David’s Chicken Isn’t Dead, It’s Just Resting

There are few events more disconcerting in life than the demise of a dependable takeout restaurant. I’m speaking of David’s Chicken, on Third Avenue between 75th and 76th streets, which departed recently. I first learned they’d gone out of business when I dropped by Bonte Patisserie, across the street from David’s, and Suzy Bonte gave me the sad news. It happened suddenly, she explained. No one seemed to know why. Citarella had arrived on the same block about a year ago offering rotisserie chickens at half the price. But they also had half the flavor, and one of David’s employees had told Mrs. Bonte that Citarella hadn’t laid a hand on them.

I crossed the street to investigate. Sure enough, the store was dark, the rotisserie still, and the deli case, once laden with cauliflower soufflé, sour pickles and creamy caraway-seed coleslaw, lay barren. An official notice of possession hung in the window next to a flier, which now had a time-capsule quality to it: “Today’s special vegetable-braised leeks.”

For me, David’s Chicken evokes almost Proustian memories of yesteryear. I first discovered their birds when I was writing a magazine profile of Donna Karan back in the 80’s. The assignment provided several notable sensory experiences. One of them was standing backstage on top of a table, clutching my reporter’s notebook during Donna’s fall show, watching such supermodels as Christy Turlington, Elle MacPherson and Cindy Crawford undress. Another was tasting David’s Chicken for the first time the night before, when Donna ordered it for her staff as they helped her put the finishing touches on her collection. Suffice it to say that between Christy Turlington’s and David’s, I became something of an expert on what constitutes a good breast.

As I stood before David’s window now, homebound pedestrians stopped to mourn with me. “I’m going to miss them,” a middle-aged lady said.

“Maybe I’ll start cooking instead,” mused a young businessman.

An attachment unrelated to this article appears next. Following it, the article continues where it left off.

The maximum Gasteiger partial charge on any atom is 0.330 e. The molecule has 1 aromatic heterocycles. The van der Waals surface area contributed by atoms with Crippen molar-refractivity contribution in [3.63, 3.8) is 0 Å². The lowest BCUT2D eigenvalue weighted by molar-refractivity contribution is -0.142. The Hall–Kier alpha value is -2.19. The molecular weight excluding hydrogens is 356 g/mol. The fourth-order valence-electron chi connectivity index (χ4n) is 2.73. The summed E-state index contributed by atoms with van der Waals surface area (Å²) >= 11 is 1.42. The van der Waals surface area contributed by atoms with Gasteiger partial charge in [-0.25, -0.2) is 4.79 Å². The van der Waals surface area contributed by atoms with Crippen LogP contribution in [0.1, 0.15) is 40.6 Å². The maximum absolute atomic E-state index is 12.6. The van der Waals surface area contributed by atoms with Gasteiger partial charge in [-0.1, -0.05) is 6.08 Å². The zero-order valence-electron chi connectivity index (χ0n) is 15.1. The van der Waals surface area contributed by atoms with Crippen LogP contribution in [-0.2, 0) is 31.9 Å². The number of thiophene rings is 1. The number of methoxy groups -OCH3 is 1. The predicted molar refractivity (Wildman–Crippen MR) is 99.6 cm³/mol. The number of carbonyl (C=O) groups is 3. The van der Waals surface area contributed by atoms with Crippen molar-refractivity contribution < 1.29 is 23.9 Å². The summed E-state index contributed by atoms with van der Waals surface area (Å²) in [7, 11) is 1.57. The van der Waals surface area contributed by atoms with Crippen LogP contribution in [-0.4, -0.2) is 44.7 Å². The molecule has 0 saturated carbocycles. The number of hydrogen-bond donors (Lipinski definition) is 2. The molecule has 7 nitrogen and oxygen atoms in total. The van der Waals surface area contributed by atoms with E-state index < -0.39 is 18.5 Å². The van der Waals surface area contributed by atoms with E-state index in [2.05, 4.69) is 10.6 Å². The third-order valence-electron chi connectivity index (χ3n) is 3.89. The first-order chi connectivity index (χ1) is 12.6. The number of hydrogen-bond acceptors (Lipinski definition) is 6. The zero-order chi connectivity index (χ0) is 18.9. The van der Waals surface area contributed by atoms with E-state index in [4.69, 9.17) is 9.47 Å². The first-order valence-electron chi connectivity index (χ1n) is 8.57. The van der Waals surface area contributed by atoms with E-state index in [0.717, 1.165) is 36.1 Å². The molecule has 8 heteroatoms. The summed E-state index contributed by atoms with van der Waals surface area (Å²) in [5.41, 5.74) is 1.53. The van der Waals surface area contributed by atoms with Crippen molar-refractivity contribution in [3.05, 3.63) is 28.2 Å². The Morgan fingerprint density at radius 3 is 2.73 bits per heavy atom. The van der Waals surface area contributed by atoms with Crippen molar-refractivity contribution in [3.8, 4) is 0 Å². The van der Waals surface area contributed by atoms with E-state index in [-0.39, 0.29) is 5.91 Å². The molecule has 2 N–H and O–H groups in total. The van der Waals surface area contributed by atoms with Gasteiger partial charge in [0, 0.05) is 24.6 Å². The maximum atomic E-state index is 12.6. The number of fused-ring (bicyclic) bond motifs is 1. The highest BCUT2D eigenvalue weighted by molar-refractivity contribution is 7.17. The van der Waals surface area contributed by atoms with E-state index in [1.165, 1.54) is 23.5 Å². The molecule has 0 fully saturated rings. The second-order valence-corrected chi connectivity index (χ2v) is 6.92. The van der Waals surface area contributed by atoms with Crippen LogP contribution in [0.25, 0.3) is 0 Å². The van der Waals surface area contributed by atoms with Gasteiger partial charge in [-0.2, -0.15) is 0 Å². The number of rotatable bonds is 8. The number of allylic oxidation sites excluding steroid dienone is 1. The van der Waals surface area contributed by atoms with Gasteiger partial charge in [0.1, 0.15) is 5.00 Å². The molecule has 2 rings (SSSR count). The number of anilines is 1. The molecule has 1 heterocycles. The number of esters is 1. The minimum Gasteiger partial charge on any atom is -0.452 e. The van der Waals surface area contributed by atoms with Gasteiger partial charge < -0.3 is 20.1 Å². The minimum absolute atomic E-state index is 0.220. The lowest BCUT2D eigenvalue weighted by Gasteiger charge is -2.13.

I wasn’t willing to let David’s out of my life so easily. I called Roberta, the rental agent whose phone number was taped to the window for anybody interested in leasing the space.

Roberta didn’t share my grief. “You’re very lucky,” she said. “The place was closed down by the Department of Health. It was infested with roaches and mice and rats. They were also closed down for nonpayment of rent. They left owing a lot of money, and they left making a lot of people sick.”

“Who?” I challenged. Certainly not I.

“My husband, for one,” Roberta snorted. “The last time I ordered, my husband got very sick.”

Ely Samuels, the property’s managing agent, was similarly unsympathetic. “They left owing over $100,000 in back rent,” he said. “We always had trouble getting the rent. It was not a recent phenomenon.” But what about the food, I asked. Surely, one should make an exception for anybody with the talent to make a bird that moist with skin that crispy.

“I eat kosher,” Mr. Samuels explained. “They didn’t have any rabbinical supervision.”

Roberta had, perhaps unintentionally, raised an interesting philosophical question-or at least as close as most New Yorkers get to one in these hedonistic times: If a takeout place is infested with roaches, but you don’t know about it, and the food tastes great and you don’t get sick … does it really matter?